Turbulent euro/sterling exchange rate has hit foreign holdings
Technicalities, dividends and tax
If you choose the main US, Canadian and European markets you will probably be buying what are known as CDIs (standing for Crest depository interests) rather than the shares themselves. This is nothing to worry about; it’s effectively a technicality that makes dealing easier and cheaper. CDIs are UK securities representing an underlying interest in an overseas security and can be bought and sold easily in the UK. You are still entitled to any dividends paid by the companies you invest in.
A similar arrangement applies to US investors buying UK stocks – they buy what are known as American Drawing Rights (ADRs), which are an entitlement to the shares rather than the shares themselves.
Any dividend income you receive in overseas markets will be subject to that country’s relevant withholding tax.
If you are looking to invest in US-listed investments then you will need to complete a W-8BEN form to declare that you are not a US citizen. You will then pay tax of 15% on all dividends received, rather than the full rate of 30%. (This is not necessary for a Sipp and you will receive the full dividend without a tax deduction.) For Canadian investments, you will need to complete an NR301 form to reduce your tax on dividends from 25% to 15%. You will see a link to these forms on the websites of online brokers.
Trading hours in European markets are broadly in line with normal UK market hours of 8.00am to 4.30pm, so it is easy to check how your holdings are going. Trading in the US and Canada runs from 2.30pm to 9.30pm London time. Trading in the Pacific region takes place while we are asleep, so there is less chance to react quickly to breaking news.
The two biggest stock exchanges in the world are both based in New York. The New York Stock Exchange (NYSE), founded in 1792, is the world’s largest in terms of the aggregate market capitalisations of companies listed on it, with 2,800 companies valued at a total of $30 trillion (£22 trillion). Nasdaq has been going less than 50 years but has 3,300 companies quoted on it, and it has the most trades per day of any exchange in the world. It has tended to attract technology and smaller-sized companies.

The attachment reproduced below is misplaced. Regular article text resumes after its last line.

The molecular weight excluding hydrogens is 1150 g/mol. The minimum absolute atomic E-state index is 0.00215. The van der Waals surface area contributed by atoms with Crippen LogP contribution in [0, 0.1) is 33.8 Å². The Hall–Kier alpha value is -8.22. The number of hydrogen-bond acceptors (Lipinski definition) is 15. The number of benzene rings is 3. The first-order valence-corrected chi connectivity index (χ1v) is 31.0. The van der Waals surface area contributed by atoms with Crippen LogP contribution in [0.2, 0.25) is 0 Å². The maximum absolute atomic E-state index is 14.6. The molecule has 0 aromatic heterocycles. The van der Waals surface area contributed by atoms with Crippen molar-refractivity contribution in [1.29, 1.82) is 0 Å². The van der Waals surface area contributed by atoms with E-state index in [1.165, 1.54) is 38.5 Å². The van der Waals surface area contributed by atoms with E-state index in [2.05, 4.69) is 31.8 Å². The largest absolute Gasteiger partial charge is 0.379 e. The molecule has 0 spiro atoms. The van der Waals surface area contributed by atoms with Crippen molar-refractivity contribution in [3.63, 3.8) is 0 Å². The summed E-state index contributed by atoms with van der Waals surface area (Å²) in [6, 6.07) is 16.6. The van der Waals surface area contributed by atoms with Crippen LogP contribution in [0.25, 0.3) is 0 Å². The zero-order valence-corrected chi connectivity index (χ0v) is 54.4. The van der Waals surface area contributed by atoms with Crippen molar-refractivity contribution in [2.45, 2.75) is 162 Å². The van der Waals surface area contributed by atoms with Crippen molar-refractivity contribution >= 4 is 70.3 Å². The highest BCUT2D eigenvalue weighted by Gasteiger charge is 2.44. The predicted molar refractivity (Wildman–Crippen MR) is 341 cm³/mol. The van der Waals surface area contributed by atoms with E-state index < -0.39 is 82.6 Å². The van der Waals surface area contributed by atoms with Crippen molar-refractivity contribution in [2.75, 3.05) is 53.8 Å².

Other reputable, liquid exchanges you may wish to consider include the Tokyo Stock Exchange – the third largest in the world, ahead of London – Euronext, Hong Kong, Singapore and Sydney.
It is just as easy to check the current share price on an overseas exchange as it is for London-based shares: just type the name of the company plus the words “share price” into your search engine, or visit the trading platform you use and type in the name of the security. However, you will see the relevant price in the currency used by that exchange, not a sterling equivalent.
One major risk that any investor anywhere in the world runs when investing in an overseas market is the potential change in foreign exchange rates. If the dollar rises against the pound, the value of any dollar-denominated shares rises correspondingly; however, if the dollar falls then you automatically lose in sterling terms.
Foreign exchange matters
This makes it harder to keep track of how well your investment is doing. Also, any dividends will be paid in the local currency, so forex movements will affect your income when it is converted to sterling.
The past five years have been particularly turbulent for sterling because of the protracted uncertainty over Brexit, but investors in overseas markets must be prepared to take the rough with the smooth.
Against the euro, for instance, sterling rose from €1.2 to nearly €1.5 over the course of 15 months to September 2015 – a gain of 22%. In other words, any UK resident holding shares priced in euros saw their holdings lose a fifth of their value. However, those who clung on recovered all the losses and more besides as the pound sank to €1.1 a year later, meaning euro holdings effectively soared by a quarter.
The world’s major stock exchanges
|Stock exchange||Approx. no. of companies listed||Main index|
|New York||2,800||Dow Jones Industrial Average/S&P 500|
|Nasdaq||3,300||Dow Jones Industrial Average/S&P 500|
|Singapore||800||FTSE Straits Times|
International share ideas to diversify a UK portfolio
If you are new to overseas investing, it is sensible to go for internationally known names, companies with solid revenue and profits paying well-covered dividends. You can look for riskier plays as you gain in experience and confidence.
This is particularly important because it takes a little more effort to keep track of how well foreign companies are doing. Apart from the Financial Times, British newspapers carry coverage of only the largest overseas companies, if any. You tend to hear mainly of disasters, such as two Boeing aircraft crashing in similar circumstances in different parts of the world, so you learn what stocks to avoid rather than which to buy. Moreover, unless you live in a country, or at least visit it regularly, it is harder to fully comprehend what is going on there.
You can follow how each market generally is faring by following the movements of that market’s main index. To check on the basic statistics of an individual company, such as its price/ earnings ratio and yield, search for the company on the website of any major online broker. You will also be able to view a share price chart going back five years.
Build a diversified portfolio, with stocks in different countries, specialising in different sectors and operating in different geographic areas. The wider you spread your net, the more you will realise that it is just like investing in the UK. The basic principles are the same. The table above gives an insight into well-known companies on overseas stock exchanges that could form a typical balanced portfolio. This list is not intended to be a recommendation that you buy shares in all or any of the companies featured. You must do your own research and form a judgement about what investments meet your criteria.
Overseas stocks for a balanced portfolio